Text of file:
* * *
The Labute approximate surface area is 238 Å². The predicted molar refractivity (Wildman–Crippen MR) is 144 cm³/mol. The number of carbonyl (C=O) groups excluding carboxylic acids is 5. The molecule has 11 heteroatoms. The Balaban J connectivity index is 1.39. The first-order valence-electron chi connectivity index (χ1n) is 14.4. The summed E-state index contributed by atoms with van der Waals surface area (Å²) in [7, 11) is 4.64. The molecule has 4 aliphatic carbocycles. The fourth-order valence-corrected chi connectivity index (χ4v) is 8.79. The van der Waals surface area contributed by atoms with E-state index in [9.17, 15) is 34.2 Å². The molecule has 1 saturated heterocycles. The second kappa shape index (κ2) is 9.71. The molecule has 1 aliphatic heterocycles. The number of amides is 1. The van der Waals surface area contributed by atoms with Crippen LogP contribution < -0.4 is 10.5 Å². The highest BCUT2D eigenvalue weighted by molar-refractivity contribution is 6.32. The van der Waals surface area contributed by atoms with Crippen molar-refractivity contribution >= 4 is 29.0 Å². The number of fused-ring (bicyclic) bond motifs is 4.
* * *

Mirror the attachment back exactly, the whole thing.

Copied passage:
The Labute approximate surface area is 238 Å². The predicted molar refractivity (Wildman–Crippen MR) is 144 cm³/mol. The number of carbonyl (C=O) groups excluding carboxylic acids is 5. The molecule has 11 heteroatoms. The Balaban J connectivity index is 1.39. The first-order valence-electron chi connectivity index (χ1n) is 14.4. The summed E-state index contributed by atoms with van der Waals surface area (Å²) in [7, 11) is 4.64. The molecule has 4 aliphatic carbocycles. The fourth-order valence-corrected chi connectivity index (χ4v) is 8.79. The van der Waals surface area contributed by atoms with E-state index in [9.17, 15) is 34.2 Å². The molecule has 1 saturated heterocycles. The second kappa shape index (κ2) is 9.71. The molecule has 1 aliphatic heterocycles. The number of amides is 1. The van der Waals surface area contributed by atoms with Crippen LogP contribution < -0.4 is 10.5 Å². The highest BCUT2D eigenvalue weighted by molar-refractivity contribution is 6.32. The van der Waals surface area contributed by atoms with Crippen molar-refractivity contribution >= 4 is 29.0 Å². The number of fused-ring (bicyclic) bond motifs is 4.